Figure 1. Generating and using the word-juncture models.

In this study, we propose a different approach. We only concentrate on the pronunciation variations at word junctures, although generally within-word deviations may also occur. We directly generate word-juncture models based on the statistics of the pronunciation variations from a training data set. Then we use these models to predict those actual phone sequences deviating from the normative sequences. The actual phone sequences are used in word recognition. The whole process of generating and using the models is illustrated in Figure 1.

In this paper, we mainly address the procedures of generating and using the juncture models. The juncture models are stored as a list of items each describing how a normative phone sub-sequence should be converted into a predicted sub-sequence, for each sort of word junctures.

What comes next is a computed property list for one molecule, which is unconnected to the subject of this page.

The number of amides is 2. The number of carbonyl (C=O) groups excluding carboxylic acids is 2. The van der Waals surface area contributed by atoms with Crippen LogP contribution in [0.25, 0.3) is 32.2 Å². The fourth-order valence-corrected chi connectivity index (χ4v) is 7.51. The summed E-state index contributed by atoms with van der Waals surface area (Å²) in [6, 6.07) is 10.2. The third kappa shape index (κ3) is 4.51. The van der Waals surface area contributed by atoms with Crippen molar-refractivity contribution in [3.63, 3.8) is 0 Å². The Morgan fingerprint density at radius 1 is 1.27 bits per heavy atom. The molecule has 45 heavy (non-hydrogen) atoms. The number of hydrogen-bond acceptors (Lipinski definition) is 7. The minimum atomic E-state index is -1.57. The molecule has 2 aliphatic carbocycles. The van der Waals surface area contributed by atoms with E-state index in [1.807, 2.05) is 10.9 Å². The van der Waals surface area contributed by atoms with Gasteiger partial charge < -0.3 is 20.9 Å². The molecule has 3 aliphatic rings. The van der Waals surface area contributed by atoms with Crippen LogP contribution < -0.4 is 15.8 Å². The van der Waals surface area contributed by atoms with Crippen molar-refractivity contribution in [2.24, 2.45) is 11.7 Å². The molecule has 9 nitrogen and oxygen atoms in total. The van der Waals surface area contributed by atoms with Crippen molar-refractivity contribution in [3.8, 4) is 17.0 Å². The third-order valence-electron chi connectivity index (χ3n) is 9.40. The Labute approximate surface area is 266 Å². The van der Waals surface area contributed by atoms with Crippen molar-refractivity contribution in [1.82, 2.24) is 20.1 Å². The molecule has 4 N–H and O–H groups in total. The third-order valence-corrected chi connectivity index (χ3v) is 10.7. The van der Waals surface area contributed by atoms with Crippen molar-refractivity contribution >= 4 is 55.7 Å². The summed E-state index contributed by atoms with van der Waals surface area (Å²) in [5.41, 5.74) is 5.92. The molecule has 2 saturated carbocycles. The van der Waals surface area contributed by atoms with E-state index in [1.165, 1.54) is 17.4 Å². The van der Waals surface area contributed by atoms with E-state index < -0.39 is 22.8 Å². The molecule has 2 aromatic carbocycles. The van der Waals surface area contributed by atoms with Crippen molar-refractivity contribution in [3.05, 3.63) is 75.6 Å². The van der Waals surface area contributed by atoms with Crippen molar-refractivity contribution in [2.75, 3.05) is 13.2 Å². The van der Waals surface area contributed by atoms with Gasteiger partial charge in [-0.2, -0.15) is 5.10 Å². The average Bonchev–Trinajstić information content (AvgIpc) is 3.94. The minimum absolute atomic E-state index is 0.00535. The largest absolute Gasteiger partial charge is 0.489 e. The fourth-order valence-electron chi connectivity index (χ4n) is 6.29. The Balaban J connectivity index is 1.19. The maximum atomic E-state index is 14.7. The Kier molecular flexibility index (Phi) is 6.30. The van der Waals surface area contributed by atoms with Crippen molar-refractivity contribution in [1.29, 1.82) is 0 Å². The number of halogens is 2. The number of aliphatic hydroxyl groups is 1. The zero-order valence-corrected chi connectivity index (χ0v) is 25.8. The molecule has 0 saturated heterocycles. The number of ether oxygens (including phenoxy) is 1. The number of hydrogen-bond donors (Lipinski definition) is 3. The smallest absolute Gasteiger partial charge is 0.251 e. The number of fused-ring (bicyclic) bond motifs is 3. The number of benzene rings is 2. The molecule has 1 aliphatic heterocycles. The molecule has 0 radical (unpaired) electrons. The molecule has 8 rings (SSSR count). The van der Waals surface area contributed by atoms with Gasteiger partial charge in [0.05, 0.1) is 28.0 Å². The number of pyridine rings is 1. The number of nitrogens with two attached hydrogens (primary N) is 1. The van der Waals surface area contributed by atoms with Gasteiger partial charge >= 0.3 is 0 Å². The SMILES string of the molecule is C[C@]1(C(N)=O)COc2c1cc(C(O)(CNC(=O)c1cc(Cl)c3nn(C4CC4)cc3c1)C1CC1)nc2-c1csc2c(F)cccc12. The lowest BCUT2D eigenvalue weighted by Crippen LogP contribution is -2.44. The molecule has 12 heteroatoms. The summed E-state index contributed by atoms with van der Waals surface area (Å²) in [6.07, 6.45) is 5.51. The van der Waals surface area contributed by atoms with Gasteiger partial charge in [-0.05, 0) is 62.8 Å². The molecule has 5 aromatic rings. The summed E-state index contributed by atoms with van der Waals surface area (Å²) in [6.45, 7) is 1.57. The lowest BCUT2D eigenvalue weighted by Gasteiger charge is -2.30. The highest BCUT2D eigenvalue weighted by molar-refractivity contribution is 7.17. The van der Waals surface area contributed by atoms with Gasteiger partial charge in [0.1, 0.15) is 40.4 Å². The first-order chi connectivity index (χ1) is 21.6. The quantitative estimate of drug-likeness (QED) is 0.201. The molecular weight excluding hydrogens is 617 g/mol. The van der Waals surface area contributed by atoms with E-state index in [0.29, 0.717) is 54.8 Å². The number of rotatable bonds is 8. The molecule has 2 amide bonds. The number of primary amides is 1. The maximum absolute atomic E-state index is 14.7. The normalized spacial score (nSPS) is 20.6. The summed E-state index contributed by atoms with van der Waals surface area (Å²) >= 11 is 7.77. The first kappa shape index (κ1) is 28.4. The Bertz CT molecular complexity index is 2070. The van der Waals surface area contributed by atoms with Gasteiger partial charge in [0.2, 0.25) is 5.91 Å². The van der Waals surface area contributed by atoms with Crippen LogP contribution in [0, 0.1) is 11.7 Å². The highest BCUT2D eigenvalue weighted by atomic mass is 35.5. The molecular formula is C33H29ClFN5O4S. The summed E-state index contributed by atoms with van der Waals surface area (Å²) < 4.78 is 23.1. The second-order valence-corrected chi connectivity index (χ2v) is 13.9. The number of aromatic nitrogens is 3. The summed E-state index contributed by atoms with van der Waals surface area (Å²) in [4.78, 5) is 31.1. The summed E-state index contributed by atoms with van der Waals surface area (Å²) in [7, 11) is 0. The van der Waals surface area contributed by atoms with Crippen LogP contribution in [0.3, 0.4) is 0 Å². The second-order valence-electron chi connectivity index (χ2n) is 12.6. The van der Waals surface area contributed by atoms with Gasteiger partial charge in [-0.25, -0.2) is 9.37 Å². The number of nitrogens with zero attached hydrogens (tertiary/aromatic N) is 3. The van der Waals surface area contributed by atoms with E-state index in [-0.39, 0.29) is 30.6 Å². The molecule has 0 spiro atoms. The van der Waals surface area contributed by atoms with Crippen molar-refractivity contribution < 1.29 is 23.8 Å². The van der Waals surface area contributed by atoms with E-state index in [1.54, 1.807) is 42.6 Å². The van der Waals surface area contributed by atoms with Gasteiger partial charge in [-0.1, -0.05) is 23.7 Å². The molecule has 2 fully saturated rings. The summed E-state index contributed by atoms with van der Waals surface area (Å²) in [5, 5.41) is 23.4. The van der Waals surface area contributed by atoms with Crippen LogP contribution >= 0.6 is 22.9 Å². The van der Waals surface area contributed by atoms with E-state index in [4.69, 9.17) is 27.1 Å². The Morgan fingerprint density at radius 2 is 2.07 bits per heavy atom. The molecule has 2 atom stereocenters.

For the purpose of generating the juncture models, we have chosen the American English TIMIT database [] because information about both normative and actual pronunciations is available, and because comparison with data in literature can then more easily be made. It is hand-labelled at the phone and at the word level, and is provided with one unique lexicon pronunciation form for each word. Therefore correspondences can be found between the normative and the actual pronunciations.

2.1. Dynamic programming for symbol sequences